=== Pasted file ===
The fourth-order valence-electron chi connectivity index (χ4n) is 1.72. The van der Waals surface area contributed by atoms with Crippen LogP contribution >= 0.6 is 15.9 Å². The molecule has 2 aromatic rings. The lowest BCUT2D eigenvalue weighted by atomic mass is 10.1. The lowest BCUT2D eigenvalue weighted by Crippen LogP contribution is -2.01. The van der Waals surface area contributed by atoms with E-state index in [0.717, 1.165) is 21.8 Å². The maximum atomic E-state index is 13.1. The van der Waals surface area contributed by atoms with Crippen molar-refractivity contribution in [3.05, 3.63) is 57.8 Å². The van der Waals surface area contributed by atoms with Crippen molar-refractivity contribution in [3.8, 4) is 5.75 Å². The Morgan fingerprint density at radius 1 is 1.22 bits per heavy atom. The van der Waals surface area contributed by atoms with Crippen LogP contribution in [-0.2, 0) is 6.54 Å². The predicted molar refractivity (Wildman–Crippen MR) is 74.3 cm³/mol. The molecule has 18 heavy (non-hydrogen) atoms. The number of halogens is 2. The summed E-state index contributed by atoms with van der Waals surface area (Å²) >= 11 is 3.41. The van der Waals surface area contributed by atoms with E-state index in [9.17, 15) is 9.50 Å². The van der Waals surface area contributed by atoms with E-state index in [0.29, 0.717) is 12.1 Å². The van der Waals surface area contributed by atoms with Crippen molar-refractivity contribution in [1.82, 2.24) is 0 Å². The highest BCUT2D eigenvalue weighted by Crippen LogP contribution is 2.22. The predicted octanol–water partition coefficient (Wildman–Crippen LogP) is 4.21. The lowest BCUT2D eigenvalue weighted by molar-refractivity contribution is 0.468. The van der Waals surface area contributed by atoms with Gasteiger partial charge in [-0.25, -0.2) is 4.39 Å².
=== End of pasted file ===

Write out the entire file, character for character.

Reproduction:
The fourth-order valence-electron chi connectivity index (χ4n) is 1.72. The van der Waals surface area contributed by atoms with Crippen LogP contribution >= 0.6 is 15.9 Å². The molecule has 2 aromatic rings. The lowest BCUT2D eigenvalue weighted by atomic mass is 10.1. The lowest BCUT2D eigenvalue weighted by Crippen LogP contribution is -2.01. The van der Waals surface area contributed by atoms with E-state index in [0.717, 1.165) is 21.8 Å². The maximum atomic E-state index is 13.1. The van der Waals surface area contributed by atoms with Crippen molar-refractivity contribution in [3.05, 3.63) is 57.8 Å². The van der Waals surface area contributed by atoms with Crippen molar-refractivity contribution in [3.8, 4) is 5.75 Å². The Morgan fingerprint density at radius 1 is 1.22 bits per heavy atom. The van der Waals surface area contributed by atoms with Crippen LogP contribution in [-0.2, 0) is 6.54 Å². The predicted molar refractivity (Wildman–Crippen MR) is 74.3 cm³/mol. The molecule has 18 heavy (non-hydrogen) atoms. The number of halogens is 2. The summed E-state index contributed by atoms with van der Waals surface area (Å²) >= 11 is 3.41. The van der Waals surface area contributed by atoms with E-state index in [9.17, 15) is 9.50 Å². The van der Waals surface area contributed by atoms with E-state index in [0.29, 0.717) is 12.1 Å². The van der Waals surface area contributed by atoms with Crippen molar-refractivity contribution in [1.82, 2.24) is 0 Å². The highest BCUT2D eigenvalue weighted by Crippen LogP contribution is 2.22. The predicted octanol–water partition coefficient (Wildman–Crippen LogP) is 4.21. The lowest BCUT2D eigenvalue weighted by molar-refractivity contribution is 0.468. The van der Waals surface area contributed by atoms with Gasteiger partial charge in [-0.25, -0.2) is 4.39 Å².